President Donald Trump on Aug. 27 promised to provide school choice for every American family if he is elected for a second term.
“Biden also vowed to oppose School Choice and close down Charter Schools, ripping away the ladder of opportunity for Black and Hispanic children,” Trump said in his acceptance speech for the Republican presidential nomination. “In a second term, I will expand charter schools and provide school choice to every family in America. And we will always treat our teachers with the tremendous respect they deserve.”
School choice emerged as a key issue during the first night of the Republican National Convention. Six speakers brought up school choice on the first night of the convention, including Sen. Tim Scott (R-S.C.), former U.N. ambassador Nikki Haley, and Donald Trump Jr.
While the issue of school choice is complex and deals with funding and regulations at the local, state, and federal levels, the core idea is to allow parents to decide whether to spend the tax dollars allocated to their children on a public school, private school, charter school, religious school, or homeschooling.
“I realized a quality education is the closest thing we have to magic in America. That’s why I fight to this day for school choice; to make sure every child in every neighborhood has a quality education,” Scott said.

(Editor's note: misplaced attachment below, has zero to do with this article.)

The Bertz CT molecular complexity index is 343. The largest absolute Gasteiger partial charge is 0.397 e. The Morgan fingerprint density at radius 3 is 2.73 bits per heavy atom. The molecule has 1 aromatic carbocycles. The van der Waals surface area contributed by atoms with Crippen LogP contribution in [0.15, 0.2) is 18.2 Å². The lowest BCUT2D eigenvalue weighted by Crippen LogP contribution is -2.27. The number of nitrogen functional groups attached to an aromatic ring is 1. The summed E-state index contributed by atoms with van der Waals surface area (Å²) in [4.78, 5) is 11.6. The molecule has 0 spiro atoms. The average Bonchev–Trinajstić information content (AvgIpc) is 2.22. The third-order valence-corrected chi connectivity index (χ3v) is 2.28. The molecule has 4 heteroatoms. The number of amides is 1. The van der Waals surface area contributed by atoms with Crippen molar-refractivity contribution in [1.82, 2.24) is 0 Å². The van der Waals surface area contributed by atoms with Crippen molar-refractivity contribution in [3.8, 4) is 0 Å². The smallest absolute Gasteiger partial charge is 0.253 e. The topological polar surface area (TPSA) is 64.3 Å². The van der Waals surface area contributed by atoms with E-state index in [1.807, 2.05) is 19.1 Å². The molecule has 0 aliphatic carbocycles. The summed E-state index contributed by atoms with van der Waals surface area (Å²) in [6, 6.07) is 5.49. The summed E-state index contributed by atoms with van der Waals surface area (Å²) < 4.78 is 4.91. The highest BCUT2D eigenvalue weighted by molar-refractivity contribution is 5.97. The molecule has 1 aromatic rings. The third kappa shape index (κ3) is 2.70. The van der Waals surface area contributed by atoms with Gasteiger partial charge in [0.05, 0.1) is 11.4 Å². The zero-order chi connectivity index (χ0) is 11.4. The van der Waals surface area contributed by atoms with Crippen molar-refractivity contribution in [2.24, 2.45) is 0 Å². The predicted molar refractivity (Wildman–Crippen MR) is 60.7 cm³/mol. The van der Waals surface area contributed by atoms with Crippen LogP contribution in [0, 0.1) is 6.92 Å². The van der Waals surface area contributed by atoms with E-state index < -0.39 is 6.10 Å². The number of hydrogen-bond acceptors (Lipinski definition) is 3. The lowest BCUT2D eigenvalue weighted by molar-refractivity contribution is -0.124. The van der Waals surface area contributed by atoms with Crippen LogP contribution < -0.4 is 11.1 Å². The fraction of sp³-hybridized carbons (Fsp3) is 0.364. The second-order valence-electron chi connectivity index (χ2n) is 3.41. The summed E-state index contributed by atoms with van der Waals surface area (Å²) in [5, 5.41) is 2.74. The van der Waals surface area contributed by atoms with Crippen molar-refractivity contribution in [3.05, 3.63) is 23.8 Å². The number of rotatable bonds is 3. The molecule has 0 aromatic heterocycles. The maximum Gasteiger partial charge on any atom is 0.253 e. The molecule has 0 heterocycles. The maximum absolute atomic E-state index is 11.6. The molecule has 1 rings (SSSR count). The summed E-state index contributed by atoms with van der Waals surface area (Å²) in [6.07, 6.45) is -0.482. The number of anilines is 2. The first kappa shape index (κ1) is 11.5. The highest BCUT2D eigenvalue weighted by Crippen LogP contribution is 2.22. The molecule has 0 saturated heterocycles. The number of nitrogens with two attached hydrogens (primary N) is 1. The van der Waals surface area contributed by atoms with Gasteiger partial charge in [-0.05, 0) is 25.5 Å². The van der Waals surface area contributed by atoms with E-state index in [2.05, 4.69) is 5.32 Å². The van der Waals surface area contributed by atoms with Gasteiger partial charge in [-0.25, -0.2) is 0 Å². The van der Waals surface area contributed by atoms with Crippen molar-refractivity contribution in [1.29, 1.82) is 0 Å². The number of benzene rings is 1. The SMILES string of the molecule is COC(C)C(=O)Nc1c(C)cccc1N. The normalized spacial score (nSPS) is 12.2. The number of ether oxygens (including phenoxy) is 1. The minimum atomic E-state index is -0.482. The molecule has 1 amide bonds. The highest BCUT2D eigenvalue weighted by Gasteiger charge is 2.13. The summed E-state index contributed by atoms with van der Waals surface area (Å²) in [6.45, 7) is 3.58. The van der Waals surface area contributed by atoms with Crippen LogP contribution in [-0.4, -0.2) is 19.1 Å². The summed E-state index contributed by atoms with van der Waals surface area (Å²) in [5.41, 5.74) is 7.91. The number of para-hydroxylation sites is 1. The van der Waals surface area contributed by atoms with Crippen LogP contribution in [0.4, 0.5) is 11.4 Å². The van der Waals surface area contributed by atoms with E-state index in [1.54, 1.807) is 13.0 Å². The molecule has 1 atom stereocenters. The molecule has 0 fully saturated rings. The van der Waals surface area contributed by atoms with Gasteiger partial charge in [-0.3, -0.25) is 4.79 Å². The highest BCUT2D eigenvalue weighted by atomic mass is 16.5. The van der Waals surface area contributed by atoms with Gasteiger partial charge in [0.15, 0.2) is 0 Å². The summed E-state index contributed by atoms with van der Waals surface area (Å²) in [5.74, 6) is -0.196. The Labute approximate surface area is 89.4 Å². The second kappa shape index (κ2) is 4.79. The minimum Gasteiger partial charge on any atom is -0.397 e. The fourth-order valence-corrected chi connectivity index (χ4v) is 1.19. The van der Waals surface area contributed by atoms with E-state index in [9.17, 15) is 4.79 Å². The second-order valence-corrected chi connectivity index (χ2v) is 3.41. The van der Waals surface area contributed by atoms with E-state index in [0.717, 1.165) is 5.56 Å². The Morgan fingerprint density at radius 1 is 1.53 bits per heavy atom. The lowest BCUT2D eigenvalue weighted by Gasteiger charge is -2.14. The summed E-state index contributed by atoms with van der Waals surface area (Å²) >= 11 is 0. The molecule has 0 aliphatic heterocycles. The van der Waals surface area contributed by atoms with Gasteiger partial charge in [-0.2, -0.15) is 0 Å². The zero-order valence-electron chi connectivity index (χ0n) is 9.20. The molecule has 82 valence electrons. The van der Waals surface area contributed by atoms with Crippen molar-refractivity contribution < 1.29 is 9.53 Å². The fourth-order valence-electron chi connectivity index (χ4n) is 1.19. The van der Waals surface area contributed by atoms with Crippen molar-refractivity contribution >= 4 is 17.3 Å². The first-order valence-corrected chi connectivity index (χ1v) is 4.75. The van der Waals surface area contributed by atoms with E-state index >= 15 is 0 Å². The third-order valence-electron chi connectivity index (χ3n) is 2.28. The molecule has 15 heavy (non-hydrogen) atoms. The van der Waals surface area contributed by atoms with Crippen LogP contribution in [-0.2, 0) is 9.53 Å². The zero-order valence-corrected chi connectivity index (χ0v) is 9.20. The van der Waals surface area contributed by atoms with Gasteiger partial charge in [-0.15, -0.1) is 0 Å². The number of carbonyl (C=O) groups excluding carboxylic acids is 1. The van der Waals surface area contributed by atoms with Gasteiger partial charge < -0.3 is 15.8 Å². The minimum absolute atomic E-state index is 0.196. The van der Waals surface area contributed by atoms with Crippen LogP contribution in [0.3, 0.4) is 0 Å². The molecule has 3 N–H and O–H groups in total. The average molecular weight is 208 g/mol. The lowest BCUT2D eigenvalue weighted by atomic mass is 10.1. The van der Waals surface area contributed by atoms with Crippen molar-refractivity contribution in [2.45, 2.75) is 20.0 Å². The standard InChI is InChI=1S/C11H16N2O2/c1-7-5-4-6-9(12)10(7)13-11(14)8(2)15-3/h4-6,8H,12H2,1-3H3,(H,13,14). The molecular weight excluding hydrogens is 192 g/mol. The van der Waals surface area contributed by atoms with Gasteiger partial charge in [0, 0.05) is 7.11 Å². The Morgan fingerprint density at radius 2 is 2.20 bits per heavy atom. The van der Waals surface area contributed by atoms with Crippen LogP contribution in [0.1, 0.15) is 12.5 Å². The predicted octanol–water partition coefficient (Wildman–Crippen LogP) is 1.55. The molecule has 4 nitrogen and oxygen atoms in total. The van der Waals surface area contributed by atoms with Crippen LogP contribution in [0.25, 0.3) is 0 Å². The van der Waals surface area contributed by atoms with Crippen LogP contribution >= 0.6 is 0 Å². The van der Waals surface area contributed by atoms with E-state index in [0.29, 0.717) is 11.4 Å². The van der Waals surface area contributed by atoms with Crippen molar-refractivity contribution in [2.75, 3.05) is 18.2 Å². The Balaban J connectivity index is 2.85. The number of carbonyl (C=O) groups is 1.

“I don’t care if it’s a public, private, charter, virtual, or home school. When a parent has a choice, their kid has a better chance. And the president has fought alongside me on that.”
On the campaign trail in 2016, Trump proposed a $20 billion school choice block grant. The Trump administration’s Department of Education subsequently proposed an Education Freedom Scholarship program to provide $5 billion in annual tax credits for people and businesses who donate to scholarship granting organizations. The organizations would then provide scholarships for families who want to send their children to a school of their choice.
Public school teacher unions—one of the most powerful political forces in the United States—are vehemently opposed to school choice, arguing that any such proposal would draw funds away from the public schools that need it most.
America’s two largest teachers’ unions, National Education Association and the American Federation of Teachers, endorsed former vice president Joe Biden for president.
“Joe Biden is weak. He takes his marching orders from liberal hypocrites who drive their cities into the ground while fleeing far from the scene of the wreckage. These same liberals want to eliminate school choice, while they enroll their children in the finest private schools in the land,” Trump said.
The Biden campaign did not respond to a request for comment.
The 2016 GOP platform, which the Republicans re-adopted for the 2020 convention, doesn’t include any language regarding school choice.
The K-12 education vision page on the website of Democratic presidential nominee Joe Biden doesn’t mention school choice.
While public schools are mostly funded with money from local and state governments, federal dollars are still crucial.
During the State of the Union address earlier this year Trump highlighted the Opportunity Scholarships program created in 18 states. The program is so popular that tens of thousands of students are on waiting lists, the president said at the time.